Reef ecosystems were able to persist through massive environmental changes imposed by sharply falling sea levels during previous ice ages, an international scientific team has found. This provides new hope for their capacity to endure the increasing human impacts forecast for the 21st century.
In the world’s first study of what happened to coral reefs when ocean levels sank to their lowest recorded level – over 120 metres below today’s levels – a study carried out on eight fossil reefs in Papua New Guinea’s Huon Gulf region has concluded that a rich diversity of corals managed to survive, although they were different in composition to the corals under more benign conditions.
“Of course, sea levels then were falling – and today they are rising. But if we want to know how corals cope with hostile conditions, then we have to study what happens under all circumstances,” explains Professor John Pandolfi of the ARC Centre of Excellence for Coral Reef Studies and The University of Queensland. “We’ve seen what happens to corals in the past when sea levels rose and conditions were favourable to coral growth: we wanted to see what happened when they fell and conditions were adverse.”
“When sea levels drop you get a catastrophic reduction in coral habitat and a loss of connectivity between reefs. Well, those circumstances are in some respects similar to what corals are experiencing today due to human impacts – so there are useful parallels.”
“Although it is little asked, the question of where reef species go when faced with extreme environmental situations is highly relevant for understanding their prospects of survival in the future – and what we need to do to give them the best chance,” Prof. Pandolfi suggests.
In the Huon region, the team found, coral reefs survived the hard times low of sea levels with as much richness of species – but with a different composition to what they had during the good times. “As a rule the coral colonies during the period of low sea levels were closer to the sea floor and slower-growing in comparison with times of high sea levels.”
“What we have found suggests that reef systems are able to survive adverse conditions given suitable shallow rocky habitat. An interesting finding of this study is that complex coral ecosystems were maintained during the less optimal periods of low sea level. These may have been critical to the re-establishment of nearby reefs once environmental conditions began to improve.”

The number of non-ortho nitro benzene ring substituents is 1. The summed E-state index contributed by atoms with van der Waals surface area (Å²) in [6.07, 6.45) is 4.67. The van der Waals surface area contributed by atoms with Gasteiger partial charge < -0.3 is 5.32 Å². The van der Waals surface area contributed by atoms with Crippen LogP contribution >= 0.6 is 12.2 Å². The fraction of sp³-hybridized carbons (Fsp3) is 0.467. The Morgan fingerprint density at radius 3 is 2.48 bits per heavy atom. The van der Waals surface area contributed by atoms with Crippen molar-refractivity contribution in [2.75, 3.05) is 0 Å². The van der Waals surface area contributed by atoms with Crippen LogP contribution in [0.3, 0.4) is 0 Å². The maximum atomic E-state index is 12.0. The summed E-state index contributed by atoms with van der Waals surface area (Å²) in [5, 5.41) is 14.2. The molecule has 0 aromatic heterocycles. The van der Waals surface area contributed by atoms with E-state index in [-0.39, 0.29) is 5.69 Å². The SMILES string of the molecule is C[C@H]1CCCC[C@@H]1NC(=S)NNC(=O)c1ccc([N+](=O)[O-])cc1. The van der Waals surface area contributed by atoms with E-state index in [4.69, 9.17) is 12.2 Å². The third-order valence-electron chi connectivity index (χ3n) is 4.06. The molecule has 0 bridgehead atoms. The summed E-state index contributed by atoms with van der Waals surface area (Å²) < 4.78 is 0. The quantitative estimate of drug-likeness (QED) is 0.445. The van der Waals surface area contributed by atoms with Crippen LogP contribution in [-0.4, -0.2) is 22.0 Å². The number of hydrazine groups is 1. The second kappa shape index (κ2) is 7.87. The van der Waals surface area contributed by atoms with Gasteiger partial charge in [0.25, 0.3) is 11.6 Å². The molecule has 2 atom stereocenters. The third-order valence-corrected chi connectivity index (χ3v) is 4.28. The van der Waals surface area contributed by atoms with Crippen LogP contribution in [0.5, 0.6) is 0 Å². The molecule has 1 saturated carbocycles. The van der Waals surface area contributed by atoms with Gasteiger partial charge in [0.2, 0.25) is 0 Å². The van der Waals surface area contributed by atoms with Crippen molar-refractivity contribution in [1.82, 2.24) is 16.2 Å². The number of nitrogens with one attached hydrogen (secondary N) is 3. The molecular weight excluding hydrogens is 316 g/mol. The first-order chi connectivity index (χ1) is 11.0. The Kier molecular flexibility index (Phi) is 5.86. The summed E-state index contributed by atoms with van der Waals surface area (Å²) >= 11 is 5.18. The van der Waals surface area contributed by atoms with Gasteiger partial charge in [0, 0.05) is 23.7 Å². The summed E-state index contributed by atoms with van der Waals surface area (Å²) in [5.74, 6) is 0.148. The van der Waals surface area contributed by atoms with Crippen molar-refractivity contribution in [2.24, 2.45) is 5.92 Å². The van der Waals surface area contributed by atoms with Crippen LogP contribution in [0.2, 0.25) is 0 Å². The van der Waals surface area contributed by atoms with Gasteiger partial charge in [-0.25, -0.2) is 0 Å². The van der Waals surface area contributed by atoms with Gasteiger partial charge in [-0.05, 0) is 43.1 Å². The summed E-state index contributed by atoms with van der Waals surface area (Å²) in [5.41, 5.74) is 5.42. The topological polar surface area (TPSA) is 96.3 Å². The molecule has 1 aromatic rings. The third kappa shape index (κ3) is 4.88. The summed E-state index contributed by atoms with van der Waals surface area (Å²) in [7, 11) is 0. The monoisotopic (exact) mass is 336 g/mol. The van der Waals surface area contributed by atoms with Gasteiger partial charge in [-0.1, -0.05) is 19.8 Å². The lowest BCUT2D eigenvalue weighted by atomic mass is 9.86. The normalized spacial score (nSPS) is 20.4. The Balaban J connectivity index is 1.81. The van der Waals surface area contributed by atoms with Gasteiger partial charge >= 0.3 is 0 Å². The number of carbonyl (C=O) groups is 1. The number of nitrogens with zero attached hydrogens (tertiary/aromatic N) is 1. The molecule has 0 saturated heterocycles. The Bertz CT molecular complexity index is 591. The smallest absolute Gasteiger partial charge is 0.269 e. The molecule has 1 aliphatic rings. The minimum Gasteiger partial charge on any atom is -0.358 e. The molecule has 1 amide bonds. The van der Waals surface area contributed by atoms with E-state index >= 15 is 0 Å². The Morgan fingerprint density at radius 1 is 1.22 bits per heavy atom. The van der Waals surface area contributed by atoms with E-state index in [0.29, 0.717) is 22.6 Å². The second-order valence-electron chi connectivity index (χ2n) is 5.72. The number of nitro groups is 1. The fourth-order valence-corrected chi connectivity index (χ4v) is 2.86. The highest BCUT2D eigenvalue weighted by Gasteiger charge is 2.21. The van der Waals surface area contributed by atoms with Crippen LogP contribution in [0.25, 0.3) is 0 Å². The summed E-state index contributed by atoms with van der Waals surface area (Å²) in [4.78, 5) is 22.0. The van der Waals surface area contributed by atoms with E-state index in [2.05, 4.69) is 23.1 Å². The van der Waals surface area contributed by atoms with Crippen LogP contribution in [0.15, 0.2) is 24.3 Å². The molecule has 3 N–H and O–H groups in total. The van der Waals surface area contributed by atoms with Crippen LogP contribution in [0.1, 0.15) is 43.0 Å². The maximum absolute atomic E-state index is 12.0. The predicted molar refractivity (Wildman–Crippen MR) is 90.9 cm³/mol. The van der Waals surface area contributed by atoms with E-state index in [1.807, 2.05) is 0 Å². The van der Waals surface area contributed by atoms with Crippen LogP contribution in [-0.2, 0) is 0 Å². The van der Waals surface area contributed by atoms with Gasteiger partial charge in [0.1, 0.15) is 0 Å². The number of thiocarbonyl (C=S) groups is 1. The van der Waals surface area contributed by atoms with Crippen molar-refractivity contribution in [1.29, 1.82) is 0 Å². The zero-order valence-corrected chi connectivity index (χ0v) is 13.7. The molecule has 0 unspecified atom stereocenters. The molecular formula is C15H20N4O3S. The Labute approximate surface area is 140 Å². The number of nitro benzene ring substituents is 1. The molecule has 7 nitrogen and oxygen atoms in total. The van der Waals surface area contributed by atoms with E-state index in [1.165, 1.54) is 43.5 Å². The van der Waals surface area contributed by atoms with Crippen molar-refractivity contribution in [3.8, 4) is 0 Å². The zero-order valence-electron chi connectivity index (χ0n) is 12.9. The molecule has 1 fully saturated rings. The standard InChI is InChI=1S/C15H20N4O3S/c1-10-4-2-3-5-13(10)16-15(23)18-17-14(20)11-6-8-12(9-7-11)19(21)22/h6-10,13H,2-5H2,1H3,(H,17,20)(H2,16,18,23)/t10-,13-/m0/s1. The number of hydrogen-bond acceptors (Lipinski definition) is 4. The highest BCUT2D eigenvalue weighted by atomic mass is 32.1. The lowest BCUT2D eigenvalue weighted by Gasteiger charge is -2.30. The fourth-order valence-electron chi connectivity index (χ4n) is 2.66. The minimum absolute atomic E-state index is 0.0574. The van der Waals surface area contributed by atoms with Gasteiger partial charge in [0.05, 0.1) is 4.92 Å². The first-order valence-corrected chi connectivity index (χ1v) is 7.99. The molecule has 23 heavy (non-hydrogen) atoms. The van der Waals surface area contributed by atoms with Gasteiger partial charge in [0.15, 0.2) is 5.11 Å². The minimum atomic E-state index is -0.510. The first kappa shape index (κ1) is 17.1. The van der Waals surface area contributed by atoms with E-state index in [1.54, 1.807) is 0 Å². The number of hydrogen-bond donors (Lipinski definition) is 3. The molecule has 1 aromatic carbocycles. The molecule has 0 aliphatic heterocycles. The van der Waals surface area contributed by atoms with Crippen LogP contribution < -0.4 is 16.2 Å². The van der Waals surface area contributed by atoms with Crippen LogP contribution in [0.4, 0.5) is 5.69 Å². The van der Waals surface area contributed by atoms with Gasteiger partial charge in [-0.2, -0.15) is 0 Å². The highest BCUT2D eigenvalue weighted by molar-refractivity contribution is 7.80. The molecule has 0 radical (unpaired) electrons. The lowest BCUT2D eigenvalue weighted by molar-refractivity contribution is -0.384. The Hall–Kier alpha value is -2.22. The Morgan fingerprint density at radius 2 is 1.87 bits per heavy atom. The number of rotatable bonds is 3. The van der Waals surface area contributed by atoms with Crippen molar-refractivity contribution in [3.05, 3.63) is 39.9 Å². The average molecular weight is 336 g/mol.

“The fossil record shows that reefs have been remarkably successful in surviving large environmental disturbances. However the combination of drastic environmental changes that we’re seeing today, such as degraded water quality, depleted fish stocks, coral bleaching, ocean acidification and loss of habitat are unprecedented in the history of coral reefs. Although this study clearly highlights the resilience of reef ecosystems, it is important not to underestimate the magnitude of the challenges that reefs are currently facing. “
Prof. Pandolfi says we somehow have to find ways of preventing or offsetting each of these impacts if we expect our reefs to ride out the major climatic changes of the 21st century in as good condition as they have in the past.
Their paper “Community dynamics of Pleistocene coral reefs during alternative climatic regimes”, by Danika Tager, Jody M. Webster, Don Potts, Willem Renema, Juan C. Braga and John M. Pandolfi appears in the latest issue of Ecology 91(1), 2010.
Professor John Pandolfi, COECRS and UQ, +61 (0)7 3365 3050 or 0400 982 301.
Danika Tager, CoECRS and UQ, 0406 372 178
Jenny Lappin, CoECRS, +61 (0)7 4781 4222
Jan King, UQ Communications Manager, +61 (0)7 3365 1120